Feeling lucky? Maybe you should put Middlesex University top of your Ucas list. It's offering £30,000 to five full-time UK students whose names are picked in a ballot, so long as they made Middlesex their first choice of institution.
Feeling sporty? What about the University of East London (UEL)? It's offering achievement scholarships of £1,000 each to first-year students who can demonstrate sporting prowess. Feeling environmentally friendly? The Arts Institute at Bournemouth could be your best bet. Study there and you could be eligible for £150 worth of vouchers to buy a bike, and £50 a year to spend on it afterwards.
Of course, the only thing you should really be feeling is happy with your choice of university, which is likely to depend more on course, location, accommodation and general feel than any financial enticement.
But it's worth looking closely at the variety of what's on offer, not only so you have a good idea of how much you'll have to spend in the student bar - or bicycle shop - but because it can tell you something about the ethos of the institution you've chosen.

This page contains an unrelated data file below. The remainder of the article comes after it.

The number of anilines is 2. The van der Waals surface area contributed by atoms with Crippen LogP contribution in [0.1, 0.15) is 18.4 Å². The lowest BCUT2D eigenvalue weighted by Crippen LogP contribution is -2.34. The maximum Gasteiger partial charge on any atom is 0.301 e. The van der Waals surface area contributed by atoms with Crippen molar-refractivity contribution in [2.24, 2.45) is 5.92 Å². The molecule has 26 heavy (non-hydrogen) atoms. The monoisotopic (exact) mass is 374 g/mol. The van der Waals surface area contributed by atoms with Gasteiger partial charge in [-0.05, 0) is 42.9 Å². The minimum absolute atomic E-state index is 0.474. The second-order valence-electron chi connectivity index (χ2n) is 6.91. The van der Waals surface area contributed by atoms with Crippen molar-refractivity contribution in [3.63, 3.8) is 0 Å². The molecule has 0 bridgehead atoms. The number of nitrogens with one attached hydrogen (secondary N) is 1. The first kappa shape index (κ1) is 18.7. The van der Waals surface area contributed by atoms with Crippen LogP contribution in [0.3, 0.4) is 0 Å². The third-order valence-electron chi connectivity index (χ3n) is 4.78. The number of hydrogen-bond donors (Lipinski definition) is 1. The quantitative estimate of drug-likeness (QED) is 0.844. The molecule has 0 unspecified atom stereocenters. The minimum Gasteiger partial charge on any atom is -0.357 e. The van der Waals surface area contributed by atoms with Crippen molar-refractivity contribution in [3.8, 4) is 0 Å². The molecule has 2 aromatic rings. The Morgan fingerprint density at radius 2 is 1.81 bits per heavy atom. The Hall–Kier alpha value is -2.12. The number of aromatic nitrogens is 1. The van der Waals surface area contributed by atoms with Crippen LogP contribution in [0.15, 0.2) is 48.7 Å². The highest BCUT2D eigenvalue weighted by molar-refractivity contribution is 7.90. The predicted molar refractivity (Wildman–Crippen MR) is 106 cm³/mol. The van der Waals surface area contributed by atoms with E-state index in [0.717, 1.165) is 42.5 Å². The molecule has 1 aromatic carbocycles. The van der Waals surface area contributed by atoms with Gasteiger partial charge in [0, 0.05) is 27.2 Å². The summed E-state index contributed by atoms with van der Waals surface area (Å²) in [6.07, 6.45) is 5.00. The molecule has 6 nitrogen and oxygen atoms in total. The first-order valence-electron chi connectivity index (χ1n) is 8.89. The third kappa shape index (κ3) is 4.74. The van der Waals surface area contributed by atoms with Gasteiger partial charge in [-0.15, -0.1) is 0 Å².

This is particularly true for newer universities with less established reputations. Many see the new fee/bursary regime as an opportunity to be talked about - and in the way they want.
What most don't want is to be seen as cheap. The fear of looking cut-price means relatively few have decided to charge below the £3,000 maximum fee.
For Leeds Metropolitan University, which did decide to go down this route and is to charge the lowest fee for full-time UK students, at £2,000, this fear was overcome by the lure of simplicity. Deborah Davey, the university's financial support and advice manager, says it will make things easier for both sides. Students will know exactly what the fee will be, no matter what their parental income, while the university will have fewer costs because it won't be dealing with a complicated bursary system.
Communicating a simple message also drove the University of Central Lancashire (UCLan) to give bursaries worth £1,000 to students from households where the principal earner's income is less than £60,000. This will cover around 95 per cent of its student body. "It was deliberate on our part with a view to encouraging more students to go into higher education and apply to UCLan," says Ian McMillan, the university's director of students.